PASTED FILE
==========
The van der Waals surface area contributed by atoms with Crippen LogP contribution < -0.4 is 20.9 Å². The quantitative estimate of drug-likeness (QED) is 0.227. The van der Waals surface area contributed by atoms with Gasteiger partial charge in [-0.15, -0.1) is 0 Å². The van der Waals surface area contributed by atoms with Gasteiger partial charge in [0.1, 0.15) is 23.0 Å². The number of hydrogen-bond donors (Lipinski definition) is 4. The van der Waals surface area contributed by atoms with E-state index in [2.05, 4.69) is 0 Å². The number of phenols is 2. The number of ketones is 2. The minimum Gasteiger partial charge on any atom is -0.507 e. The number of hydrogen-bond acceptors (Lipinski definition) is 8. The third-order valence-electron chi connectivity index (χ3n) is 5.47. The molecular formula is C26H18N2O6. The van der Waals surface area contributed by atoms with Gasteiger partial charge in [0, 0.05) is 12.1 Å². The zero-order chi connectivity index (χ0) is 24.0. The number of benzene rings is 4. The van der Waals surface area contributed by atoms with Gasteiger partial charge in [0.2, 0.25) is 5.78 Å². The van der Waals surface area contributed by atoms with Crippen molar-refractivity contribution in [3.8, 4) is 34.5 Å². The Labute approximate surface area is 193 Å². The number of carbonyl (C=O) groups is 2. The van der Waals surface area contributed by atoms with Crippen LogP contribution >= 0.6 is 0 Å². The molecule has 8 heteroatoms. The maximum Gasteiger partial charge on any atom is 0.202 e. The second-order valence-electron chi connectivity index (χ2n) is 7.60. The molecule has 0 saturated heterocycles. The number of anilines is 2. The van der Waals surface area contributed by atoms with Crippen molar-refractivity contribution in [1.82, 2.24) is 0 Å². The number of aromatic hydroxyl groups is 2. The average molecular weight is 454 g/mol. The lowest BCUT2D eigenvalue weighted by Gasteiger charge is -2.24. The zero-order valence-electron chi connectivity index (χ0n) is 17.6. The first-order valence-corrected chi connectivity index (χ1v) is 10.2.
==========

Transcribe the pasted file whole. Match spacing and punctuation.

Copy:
The van der Waals surface area contributed by atoms with Crippen LogP contribution < -0.4 is 20.9 Å². The quantitative estimate of drug-likeness (QED) is 0.227. The van der Waals surface area contributed by atoms with Gasteiger partial charge in [-0.15, -0.1) is 0 Å². The van der Waals surface area contributed by atoms with Gasteiger partial charge in [0.1, 0.15) is 23.0 Å². The number of hydrogen-bond donors (Lipinski definition) is 4. The van der Waals surface area contributed by atoms with E-state index in [2.05, 4.69) is 0 Å². The number of phenols is 2. The number of ketones is 2. The minimum Gasteiger partial charge on any atom is -0.507 e. The number of hydrogen-bond acceptors (Lipinski definition) is 8. The third-order valence-electron chi connectivity index (χ3n) is 5.47. The molecular formula is C26H18N2O6. The van der Waals surface area contributed by atoms with Gasteiger partial charge in [0, 0.05) is 12.1 Å². The zero-order chi connectivity index (χ0) is 24.0. The number of benzene rings is 4. The van der Waals surface area contributed by atoms with Gasteiger partial charge in [0.2, 0.25) is 5.78 Å². The van der Waals surface area contributed by atoms with Crippen molar-refractivity contribution in [3.8, 4) is 34.5 Å². The Labute approximate surface area is 193 Å². The number of carbonyl (C=O) groups is 2. The van der Waals surface area contributed by atoms with Crippen LogP contribution >= 0.6 is 0 Å². The molecule has 8 heteroatoms. The maximum Gasteiger partial charge on any atom is 0.202 e. The second-order valence-electron chi connectivity index (χ2n) is 7.60. The molecule has 0 saturated heterocycles. The number of anilines is 2. The van der Waals surface area contributed by atoms with Crippen molar-refractivity contribution in [1.82, 2.24) is 0 Å². The number of aromatic hydroxyl groups is 2. The average molecular weight is 454 g/mol. The lowest BCUT2D eigenvalue weighted by Gasteiger charge is -2.24. The zero-order valence-electron chi connectivity index (χ0n) is 17.6. The first-order valence-corrected chi connectivity index (χ1v) is 10.2.